Cutting the use of diesel engines and consulting whether the public want a daytime garden bonfire ban are among measures to tackle air pollution going before Croydon’s cabinet on Monday.
The council consulted local residents, businesses, health professionals and campaign groups on a draft air quality action plan for two months over the summer, receiving 599 responses.
Results from this consultation included 72% of respondents agreeing the council should consult on extending its smoke-free zone across the borough, plus 84% wanting more enforcement action against drivers who leave their parked cars running.
Proposals going before Monday’s meeting include:
- A future consultation asking the public if they want a garden bonfire ban from 6am to sunset
- Upgrading the council’s fleet to reduce the use of diesel vehicles
- Encouraging private hire drivers to go diesel-free by 2025
- Getting construction sites to use cleaner hybrid generators rather than diesel ones
- Installing greener boilers in council-owned buildings
- Recruiting volunteers to promote cleaner local air quality, including at hotspots
- Green screens outside new schools on busy roads
- Continuing the Clean Air 4 Schools project with five schools a year
Most of the proposed measures will come from council budgets, although Croydon will submit some external funding bids including to Transport for London, the Department for the Environment, Food and Rural Affairs, the Growth Zone, and the Mayor of London’s Air Quality Fund.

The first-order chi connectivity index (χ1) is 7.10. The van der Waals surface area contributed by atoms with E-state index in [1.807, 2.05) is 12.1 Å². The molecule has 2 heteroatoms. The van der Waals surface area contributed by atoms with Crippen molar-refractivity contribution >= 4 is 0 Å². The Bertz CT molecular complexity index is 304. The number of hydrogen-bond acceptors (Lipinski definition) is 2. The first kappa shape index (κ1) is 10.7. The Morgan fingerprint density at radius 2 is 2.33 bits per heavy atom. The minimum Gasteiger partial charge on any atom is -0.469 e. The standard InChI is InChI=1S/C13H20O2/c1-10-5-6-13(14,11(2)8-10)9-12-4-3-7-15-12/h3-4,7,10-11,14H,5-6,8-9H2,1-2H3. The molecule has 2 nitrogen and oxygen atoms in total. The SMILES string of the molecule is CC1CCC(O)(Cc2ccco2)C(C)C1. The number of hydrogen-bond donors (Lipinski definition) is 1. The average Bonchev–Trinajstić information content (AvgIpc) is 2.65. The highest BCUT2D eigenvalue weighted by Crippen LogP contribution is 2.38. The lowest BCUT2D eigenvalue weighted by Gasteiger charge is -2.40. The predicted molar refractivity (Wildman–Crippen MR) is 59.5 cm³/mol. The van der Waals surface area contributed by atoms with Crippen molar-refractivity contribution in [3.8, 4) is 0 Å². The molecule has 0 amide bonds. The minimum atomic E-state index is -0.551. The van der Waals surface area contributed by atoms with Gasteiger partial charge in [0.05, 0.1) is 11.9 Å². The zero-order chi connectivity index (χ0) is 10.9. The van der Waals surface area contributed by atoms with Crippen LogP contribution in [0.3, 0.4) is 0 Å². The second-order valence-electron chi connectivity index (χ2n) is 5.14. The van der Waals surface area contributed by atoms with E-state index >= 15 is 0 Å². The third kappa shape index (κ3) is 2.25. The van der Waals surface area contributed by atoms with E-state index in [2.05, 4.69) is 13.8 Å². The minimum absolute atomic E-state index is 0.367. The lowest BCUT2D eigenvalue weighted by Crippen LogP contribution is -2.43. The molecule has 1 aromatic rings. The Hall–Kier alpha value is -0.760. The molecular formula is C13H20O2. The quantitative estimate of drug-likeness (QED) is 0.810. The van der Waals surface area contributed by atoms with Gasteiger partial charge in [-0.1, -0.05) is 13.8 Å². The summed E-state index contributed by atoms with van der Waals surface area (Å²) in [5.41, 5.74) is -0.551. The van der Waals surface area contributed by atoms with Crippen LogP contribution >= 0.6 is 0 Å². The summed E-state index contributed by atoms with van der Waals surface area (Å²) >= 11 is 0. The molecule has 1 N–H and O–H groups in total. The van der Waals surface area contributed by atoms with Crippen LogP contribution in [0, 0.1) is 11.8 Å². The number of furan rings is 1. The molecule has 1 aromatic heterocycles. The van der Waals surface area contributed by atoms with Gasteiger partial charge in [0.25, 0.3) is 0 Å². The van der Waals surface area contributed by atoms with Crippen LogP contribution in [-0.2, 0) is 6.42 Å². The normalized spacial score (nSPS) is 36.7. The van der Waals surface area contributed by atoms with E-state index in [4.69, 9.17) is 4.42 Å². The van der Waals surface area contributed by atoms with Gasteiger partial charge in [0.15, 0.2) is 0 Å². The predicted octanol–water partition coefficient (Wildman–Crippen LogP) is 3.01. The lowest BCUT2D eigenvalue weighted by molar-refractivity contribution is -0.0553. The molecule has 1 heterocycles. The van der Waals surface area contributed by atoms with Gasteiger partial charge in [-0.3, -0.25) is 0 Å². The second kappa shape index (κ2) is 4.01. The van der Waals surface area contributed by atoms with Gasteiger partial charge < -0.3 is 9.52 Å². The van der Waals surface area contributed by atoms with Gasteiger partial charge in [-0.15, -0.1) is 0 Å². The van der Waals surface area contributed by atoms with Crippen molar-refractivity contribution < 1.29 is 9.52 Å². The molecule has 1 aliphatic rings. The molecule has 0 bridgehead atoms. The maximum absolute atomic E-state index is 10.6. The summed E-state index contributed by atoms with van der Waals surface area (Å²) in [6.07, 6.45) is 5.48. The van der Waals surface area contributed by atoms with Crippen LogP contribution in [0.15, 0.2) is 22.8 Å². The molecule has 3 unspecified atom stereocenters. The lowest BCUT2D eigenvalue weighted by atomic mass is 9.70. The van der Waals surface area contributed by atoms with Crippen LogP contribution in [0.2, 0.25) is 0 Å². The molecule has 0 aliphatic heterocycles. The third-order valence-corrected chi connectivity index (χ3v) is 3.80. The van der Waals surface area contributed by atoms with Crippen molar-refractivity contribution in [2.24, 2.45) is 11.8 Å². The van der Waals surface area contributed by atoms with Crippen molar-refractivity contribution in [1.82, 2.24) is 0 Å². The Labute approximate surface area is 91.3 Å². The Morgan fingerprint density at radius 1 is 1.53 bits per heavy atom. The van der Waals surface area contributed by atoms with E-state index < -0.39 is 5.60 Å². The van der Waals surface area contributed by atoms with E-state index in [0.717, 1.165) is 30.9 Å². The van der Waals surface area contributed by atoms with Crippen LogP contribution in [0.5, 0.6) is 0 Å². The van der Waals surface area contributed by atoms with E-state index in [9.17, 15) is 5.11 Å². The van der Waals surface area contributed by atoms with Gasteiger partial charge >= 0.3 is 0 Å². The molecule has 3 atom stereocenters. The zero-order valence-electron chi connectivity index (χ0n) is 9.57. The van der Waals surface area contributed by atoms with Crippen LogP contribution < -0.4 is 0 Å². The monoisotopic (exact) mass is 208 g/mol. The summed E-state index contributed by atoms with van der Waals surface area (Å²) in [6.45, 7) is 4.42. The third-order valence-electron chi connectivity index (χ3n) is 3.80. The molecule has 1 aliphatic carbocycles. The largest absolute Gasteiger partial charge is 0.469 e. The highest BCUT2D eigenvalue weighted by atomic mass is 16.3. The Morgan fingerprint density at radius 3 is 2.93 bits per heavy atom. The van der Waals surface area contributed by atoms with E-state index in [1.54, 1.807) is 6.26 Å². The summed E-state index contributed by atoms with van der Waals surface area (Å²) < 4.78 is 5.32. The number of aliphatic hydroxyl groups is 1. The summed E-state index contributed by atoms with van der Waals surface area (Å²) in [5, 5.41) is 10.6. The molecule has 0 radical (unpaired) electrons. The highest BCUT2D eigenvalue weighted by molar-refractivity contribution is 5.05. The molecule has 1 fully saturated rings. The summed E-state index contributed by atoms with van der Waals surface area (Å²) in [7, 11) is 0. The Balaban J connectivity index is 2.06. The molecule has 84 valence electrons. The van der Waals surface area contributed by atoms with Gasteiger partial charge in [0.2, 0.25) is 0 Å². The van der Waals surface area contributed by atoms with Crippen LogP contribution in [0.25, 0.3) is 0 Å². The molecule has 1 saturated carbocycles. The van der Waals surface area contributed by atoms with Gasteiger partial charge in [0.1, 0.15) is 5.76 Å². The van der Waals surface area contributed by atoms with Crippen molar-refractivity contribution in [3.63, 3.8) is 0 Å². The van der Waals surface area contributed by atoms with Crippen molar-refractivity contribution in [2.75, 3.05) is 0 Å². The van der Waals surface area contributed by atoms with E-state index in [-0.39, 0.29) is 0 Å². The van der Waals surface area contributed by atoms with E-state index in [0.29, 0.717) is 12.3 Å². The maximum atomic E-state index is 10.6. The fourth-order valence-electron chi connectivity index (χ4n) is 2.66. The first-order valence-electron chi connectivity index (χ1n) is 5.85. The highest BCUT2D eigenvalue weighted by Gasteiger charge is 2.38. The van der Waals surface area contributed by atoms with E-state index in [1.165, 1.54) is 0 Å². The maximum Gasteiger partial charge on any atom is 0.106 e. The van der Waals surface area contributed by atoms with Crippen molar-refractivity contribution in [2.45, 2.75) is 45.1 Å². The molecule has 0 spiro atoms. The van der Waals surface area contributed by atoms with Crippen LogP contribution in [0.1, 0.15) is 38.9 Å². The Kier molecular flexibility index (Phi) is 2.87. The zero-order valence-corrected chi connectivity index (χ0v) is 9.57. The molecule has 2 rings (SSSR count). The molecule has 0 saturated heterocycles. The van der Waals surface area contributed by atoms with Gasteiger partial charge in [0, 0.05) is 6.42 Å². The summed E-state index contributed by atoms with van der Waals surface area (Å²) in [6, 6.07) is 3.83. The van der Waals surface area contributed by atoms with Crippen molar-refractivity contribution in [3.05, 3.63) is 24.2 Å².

The 2017-2022 Air Quality Action Plan follows the 2012-17 plan, which introduced measures including a Zip Car vehicle sharing club that now has over 1,600 local members, signs outside schools reminding parents to switch off their engines while they wait, the installation of 47 electric vehicle charging points and developing a town centre construction logistics plan.
Air pollution is associated with a number of health conditions, including the onset of heart disease and cancer. Additionally, air pollution particularly affects the most vulnerable – children and older people, and those with heart and lung conditions.
“Air pollution affects the health and well-being of everyone in Croydon, especially the vulnerable, so this plan sets out what the council is doing about it over the next five years.
“Improving the capital’s air quality is a huge challenge, so here in Croydon we’re tackling it in a range of ways from cutting diesel fumes to extending the smoke control zone to cover the entire borough.”
Councillor Stuart King, cabinet member for transport and environment
If the council’s cabinet approves the proposals, they will be subject to an eight-week statutory consultation with the Mayor of London, the Secretary of State and Transport for London. For more information about the plan, visit the council website.